Foy Vance on how the Scottish Highlands saved him
Bangor man Foy Vance says personal misfortune and a move to the Scottish highlands set him back on track for his long-awaited second album
IT’S NOT that Foy Vance is a forgetful man, but these days he has a lot on his mind.
Like birthday parties, and daughters, and cinema trips, and new albums, and interviews with The Ticket. Today, crossed wires means that he is combining all five elements at once, which means that our chat is conducted in the foyer of a London picturehouse. But that doesn’t mean that the Bangor man is unwilling to talk. On the contrary; it seems Foy Vance, an eminently witty and down-to-earth chap and a pretty darned good songwriter to boot, loves to tell stories.
Which is just as well, because he has plenty of them to go around. The flatcap-wearing, moustachioed Vance’s own upbringing seems like a bit of a tall tale to most, but it is nonetheless true. Some of his formative years were spent in the American Deep South, as his family relocated with his preacher father to various postings in Oklahoma, Alabama and beyond.
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“Well, I guess when you pick it apart, it was quite interesting – but I guess as soon as you pick anyone’s life apart, it gets interesting,” he laughs. “It was a pretty cool way to grow up, I guess. The religious thing never really impacted on me, so I just got the good shit, all the music stuff. I remember going to my first church in Alabama; I was only a tiny kid, but I remember. It was pretty interesting to experience at a young age. Loads of kids where I was in Oklahoma would have experienced that, but what made it different for me was that I came back and grew up in a working-class estate in Bangor. That sort of polarised it a bit; it’s like, ‘Fuck, that was a bit weird, wasn’t it?’”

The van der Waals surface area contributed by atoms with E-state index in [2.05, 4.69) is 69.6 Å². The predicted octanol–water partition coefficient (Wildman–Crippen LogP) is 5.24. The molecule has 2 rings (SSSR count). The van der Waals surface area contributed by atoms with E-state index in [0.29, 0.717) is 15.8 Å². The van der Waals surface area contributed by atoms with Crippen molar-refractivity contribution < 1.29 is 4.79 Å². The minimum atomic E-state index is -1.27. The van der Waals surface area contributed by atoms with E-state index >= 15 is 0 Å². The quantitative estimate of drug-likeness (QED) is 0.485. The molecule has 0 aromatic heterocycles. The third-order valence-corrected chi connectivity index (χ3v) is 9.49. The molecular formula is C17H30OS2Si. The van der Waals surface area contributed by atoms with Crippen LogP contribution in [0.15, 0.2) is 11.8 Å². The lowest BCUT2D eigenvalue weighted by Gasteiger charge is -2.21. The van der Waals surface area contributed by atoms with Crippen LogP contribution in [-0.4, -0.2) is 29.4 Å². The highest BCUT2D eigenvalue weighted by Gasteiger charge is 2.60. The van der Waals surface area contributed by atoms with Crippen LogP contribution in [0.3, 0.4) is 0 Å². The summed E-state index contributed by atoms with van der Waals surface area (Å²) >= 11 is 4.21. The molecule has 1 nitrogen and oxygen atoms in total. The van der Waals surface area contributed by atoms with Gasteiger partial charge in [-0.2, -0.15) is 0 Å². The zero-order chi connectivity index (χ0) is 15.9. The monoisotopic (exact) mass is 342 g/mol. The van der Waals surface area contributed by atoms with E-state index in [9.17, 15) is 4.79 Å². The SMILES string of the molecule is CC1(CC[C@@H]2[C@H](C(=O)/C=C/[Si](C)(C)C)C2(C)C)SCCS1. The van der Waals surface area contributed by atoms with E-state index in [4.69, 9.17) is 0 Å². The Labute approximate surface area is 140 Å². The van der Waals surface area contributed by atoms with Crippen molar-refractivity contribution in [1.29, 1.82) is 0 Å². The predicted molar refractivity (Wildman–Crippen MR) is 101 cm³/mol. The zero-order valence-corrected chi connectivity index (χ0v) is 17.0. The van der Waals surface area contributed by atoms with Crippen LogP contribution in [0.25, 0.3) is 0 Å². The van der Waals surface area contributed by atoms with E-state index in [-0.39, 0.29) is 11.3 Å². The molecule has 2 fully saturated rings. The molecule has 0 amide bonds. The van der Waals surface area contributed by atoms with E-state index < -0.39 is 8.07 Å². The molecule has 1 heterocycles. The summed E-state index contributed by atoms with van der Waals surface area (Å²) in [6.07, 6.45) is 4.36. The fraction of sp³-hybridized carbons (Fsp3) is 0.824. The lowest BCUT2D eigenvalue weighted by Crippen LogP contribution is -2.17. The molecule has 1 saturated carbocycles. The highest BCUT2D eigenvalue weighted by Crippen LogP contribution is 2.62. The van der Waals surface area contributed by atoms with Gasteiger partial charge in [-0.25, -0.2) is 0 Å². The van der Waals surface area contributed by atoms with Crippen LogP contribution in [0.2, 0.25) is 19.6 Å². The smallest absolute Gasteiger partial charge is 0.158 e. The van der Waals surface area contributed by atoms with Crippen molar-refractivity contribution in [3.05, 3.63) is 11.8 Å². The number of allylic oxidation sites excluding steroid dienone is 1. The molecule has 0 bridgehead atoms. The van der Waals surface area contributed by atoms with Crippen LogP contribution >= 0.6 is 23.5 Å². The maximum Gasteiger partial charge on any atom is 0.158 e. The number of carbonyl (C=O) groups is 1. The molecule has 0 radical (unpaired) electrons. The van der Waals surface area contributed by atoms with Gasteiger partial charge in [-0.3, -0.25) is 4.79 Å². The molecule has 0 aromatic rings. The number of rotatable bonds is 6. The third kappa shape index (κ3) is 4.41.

The juxtaposition of those two worlds undoubtedly had an effect on the young Foy, who says that music was always around his family, but he had never considered making a career out of it.
“The estate I grew up on, there was no one else that did anything in the arts; there were way more paramilitaries than there were actors or singers, so it just wasn’t the reality,” he chuckles. “It never occurred to me that I could join a band, and maybe go out and gig and record my own stuff – that was always something that other people did. So I kind of fell into it; I never had a drive or a vision, so to speak. I just kind of followed my nose, and before I knew it, I was in bands. I can be slow on the uptake with things like that, hence the first album being released when I was 32, and the second being released when I’m 38. It takes me a bit of time to get around to doing things.”
When Vance did eventually get around to releasing a solo album, 2006’s Hope, it was successful enough for him to continue along the career path of “musician” and tour extensively. Now he’s back with that aforementioned second album, The Joy of Nothing, a record that combines the singer’s soulful husk with some thought-provoking lyrics of love and loss, some superb musicianship and the lush addition of strings. It’s an uplifting affair that aptly reflects where Vance is as both a person and a musician – something that, in retrospect, Hope didn’t quite capture, he says.